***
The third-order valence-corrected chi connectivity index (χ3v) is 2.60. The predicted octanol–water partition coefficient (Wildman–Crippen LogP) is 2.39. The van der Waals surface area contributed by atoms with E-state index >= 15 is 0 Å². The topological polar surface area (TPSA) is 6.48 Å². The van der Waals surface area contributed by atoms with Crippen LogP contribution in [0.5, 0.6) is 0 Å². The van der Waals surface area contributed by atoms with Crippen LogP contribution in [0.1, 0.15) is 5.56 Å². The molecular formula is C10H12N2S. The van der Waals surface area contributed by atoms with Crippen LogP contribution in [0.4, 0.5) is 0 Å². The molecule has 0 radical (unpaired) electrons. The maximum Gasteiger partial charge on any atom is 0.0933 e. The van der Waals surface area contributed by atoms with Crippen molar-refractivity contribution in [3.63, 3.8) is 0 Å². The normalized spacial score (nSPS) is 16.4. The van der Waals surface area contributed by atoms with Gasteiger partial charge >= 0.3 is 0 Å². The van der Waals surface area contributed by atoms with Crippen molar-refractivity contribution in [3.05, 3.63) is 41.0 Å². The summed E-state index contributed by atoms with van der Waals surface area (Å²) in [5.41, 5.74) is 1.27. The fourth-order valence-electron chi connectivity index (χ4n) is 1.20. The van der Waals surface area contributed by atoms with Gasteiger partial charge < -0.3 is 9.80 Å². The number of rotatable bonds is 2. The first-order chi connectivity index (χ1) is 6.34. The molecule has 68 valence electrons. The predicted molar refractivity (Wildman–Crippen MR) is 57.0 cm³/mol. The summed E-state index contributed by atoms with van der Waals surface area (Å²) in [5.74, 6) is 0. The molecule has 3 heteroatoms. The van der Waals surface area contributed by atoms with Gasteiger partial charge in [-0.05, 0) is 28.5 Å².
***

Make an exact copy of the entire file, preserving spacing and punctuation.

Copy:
The third-order valence-corrected chi connectivity index (χ3v) is 2.60. The predicted octanol–water partition coefficient (Wildman–Crippen LogP) is 2.39. The van der Waals surface area contributed by atoms with E-state index >= 15 is 0 Å². The topological polar surface area (TPSA) is 6.48 Å². The van der Waals surface area contributed by atoms with Crippen LogP contribution in [0.5, 0.6) is 0 Å². The van der Waals surface area contributed by atoms with Crippen LogP contribution in [0.1, 0.15) is 5.56 Å². The molecular formula is C10H12N2S. The van der Waals surface area contributed by atoms with Crippen LogP contribution in [0.4, 0.5) is 0 Å². The molecule has 0 radical (unpaired) electrons. The maximum Gasteiger partial charge on any atom is 0.0933 e. The van der Waals surface area contributed by atoms with Crippen molar-refractivity contribution in [3.63, 3.8) is 0 Å². The normalized spacial score (nSPS) is 16.4. The van der Waals surface area contributed by atoms with Gasteiger partial charge >= 0.3 is 0 Å². The van der Waals surface area contributed by atoms with Crippen molar-refractivity contribution in [3.05, 3.63) is 41.0 Å². The summed E-state index contributed by atoms with van der Waals surface area (Å²) in [5.41, 5.74) is 1.27. The fourth-order valence-electron chi connectivity index (χ4n) is 1.20. The van der Waals surface area contributed by atoms with Gasteiger partial charge < -0.3 is 9.80 Å². The number of rotatable bonds is 2. The first-order chi connectivity index (χ1) is 6.34. The molecule has 68 valence electrons. The predicted molar refractivity (Wildman–Crippen MR) is 57.0 cm³/mol. The summed E-state index contributed by atoms with van der Waals surface area (Å²) in [5.74, 6) is 0. The molecule has 3 heteroatoms. The van der Waals surface area contributed by atoms with Gasteiger partial charge in [-0.05, 0) is 28.5 Å².